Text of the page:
Here are some excerpts from the Press Release by Eros:

The film is about Mumbai inhabited by millions, a lady on a mission, a man living a lie and an aimless drifter and how they collide. Some collisions are of consequence, some not, but either ways the city moves on.

Announcing Peddlers nomination, Charles Tesson, Artistic Director – Critics’ Week said, “Peddlers answers our prayers to India Cinema. Indian cinema is now fearless. Rejoice!”

Peddlers is the first Hindi language film to be nominated in this Critics’ Week section, chosen out of the 1200 films viewed by the Selection Committee. Founded in 1962, Cannes Critics’ Week is the oldest parallel competitive section of the Cannes Film Festival. It showcases first and second feature films by Directors from all over the world and only selects seven feature films each year. It has a long-established tradition of discovering new talents including Bernardo Bertolucci, Ken Loach, Wong Kar-wai, Jacques Audiard, Arnaud Desplechin, Gaspar Noé and François Ozon.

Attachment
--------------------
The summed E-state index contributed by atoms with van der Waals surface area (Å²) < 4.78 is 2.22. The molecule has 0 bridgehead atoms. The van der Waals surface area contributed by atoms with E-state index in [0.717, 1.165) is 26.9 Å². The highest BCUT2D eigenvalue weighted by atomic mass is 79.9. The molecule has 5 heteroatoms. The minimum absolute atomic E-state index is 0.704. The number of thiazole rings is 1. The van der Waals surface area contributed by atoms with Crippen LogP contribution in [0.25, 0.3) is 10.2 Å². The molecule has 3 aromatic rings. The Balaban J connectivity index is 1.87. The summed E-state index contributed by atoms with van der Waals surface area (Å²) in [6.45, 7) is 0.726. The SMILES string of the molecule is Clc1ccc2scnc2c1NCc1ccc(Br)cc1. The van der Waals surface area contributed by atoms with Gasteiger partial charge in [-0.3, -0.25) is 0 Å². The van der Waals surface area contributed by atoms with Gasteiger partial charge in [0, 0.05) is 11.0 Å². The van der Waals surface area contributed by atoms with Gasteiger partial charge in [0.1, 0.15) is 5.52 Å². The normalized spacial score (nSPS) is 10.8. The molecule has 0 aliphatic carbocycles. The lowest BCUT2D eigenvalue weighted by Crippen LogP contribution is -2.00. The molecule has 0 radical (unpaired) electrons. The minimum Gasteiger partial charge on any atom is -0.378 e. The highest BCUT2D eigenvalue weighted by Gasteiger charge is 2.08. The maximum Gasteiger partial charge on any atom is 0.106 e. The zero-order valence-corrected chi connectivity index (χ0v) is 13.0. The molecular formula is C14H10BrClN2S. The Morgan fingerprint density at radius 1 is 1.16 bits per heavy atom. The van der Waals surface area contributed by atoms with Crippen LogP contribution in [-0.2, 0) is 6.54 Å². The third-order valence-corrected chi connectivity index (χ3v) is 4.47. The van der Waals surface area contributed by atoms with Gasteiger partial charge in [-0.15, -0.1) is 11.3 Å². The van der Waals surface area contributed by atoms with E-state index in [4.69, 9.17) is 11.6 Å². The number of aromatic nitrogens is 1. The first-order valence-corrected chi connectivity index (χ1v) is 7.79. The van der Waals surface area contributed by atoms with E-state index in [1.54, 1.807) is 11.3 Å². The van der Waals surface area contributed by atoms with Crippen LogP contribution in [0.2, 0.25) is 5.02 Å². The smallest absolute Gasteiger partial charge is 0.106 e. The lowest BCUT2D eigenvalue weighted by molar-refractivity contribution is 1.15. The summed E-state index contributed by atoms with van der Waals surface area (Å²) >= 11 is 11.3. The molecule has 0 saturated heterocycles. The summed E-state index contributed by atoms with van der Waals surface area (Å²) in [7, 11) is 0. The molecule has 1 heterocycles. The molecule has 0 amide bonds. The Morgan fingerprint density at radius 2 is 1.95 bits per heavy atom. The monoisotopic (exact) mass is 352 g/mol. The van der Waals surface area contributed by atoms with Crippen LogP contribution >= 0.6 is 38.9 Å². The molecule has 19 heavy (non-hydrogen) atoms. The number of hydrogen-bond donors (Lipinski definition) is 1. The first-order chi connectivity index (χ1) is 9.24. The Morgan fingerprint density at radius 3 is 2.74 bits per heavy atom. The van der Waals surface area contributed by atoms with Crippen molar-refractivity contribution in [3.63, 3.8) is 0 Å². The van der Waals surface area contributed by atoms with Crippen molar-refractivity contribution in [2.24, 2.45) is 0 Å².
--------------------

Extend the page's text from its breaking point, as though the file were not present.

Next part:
Vasan Bala has been Anurag Kashyap’s Assistant Director for Dev D, That Girl in Yellow Boots and also the Associate Director of Trishna by Michael Winterbottom starring Frieda Pinto and Riz Ahmed.

Anything Kashyap is bound to be interesting cinematically, so we’re very much looking forward to both Peddlers and Gangs of WasseyPur.

@asimburney